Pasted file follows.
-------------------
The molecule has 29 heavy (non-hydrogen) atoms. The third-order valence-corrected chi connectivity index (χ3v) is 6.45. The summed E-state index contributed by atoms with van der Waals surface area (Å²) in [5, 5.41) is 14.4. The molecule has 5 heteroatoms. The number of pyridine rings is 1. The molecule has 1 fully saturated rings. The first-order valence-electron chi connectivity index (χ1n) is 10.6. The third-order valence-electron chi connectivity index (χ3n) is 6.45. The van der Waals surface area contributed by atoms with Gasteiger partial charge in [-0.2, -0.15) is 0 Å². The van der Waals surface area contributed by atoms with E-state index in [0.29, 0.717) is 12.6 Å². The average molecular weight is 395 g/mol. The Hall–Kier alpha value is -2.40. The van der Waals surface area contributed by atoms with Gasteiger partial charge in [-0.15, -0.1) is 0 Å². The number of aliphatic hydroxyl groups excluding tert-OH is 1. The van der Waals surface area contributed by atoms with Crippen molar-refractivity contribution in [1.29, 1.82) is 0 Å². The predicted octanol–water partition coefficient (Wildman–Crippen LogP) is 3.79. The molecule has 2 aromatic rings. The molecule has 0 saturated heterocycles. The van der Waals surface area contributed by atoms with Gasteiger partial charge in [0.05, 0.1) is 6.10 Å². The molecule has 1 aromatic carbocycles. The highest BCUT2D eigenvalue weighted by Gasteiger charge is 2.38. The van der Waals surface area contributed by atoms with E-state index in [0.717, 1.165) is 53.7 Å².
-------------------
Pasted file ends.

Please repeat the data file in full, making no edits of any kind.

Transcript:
The molecule has 29 heavy (non-hydrogen) atoms. The third-order valence-corrected chi connectivity index (χ3v) is 6.45. The summed E-state index contributed by atoms with van der Waals surface area (Å²) in [5, 5.41) is 14.4. The molecule has 5 heteroatoms. The number of pyridine rings is 1. The molecule has 1 fully saturated rings. The first-order valence-electron chi connectivity index (χ1n) is 10.6. The third-order valence-electron chi connectivity index (χ3n) is 6.45. The van der Waals surface area contributed by atoms with Gasteiger partial charge in [-0.2, -0.15) is 0 Å². The van der Waals surface area contributed by atoms with E-state index in [0.29, 0.717) is 12.6 Å². The average molecular weight is 395 g/mol. The Hall–Kier alpha value is -2.40. The van der Waals surface area contributed by atoms with Gasteiger partial charge in [-0.15, -0.1) is 0 Å². The number of aliphatic hydroxyl groups excluding tert-OH is 1. The van der Waals surface area contributed by atoms with Crippen molar-refractivity contribution in [1.29, 1.82) is 0 Å². The predicted octanol–water partition coefficient (Wildman–Crippen LogP) is 3.79. The molecule has 2 aromatic rings. The molecule has 0 saturated heterocycles. The van der Waals surface area contributed by atoms with Gasteiger partial charge in [0.05, 0.1) is 6.10 Å². The molecule has 1 aromatic carbocycles. The highest BCUT2D eigenvalue weighted by Gasteiger charge is 2.38. The van der Waals surface area contributed by atoms with E-state index in [0.717, 1.165) is 53.7 Å².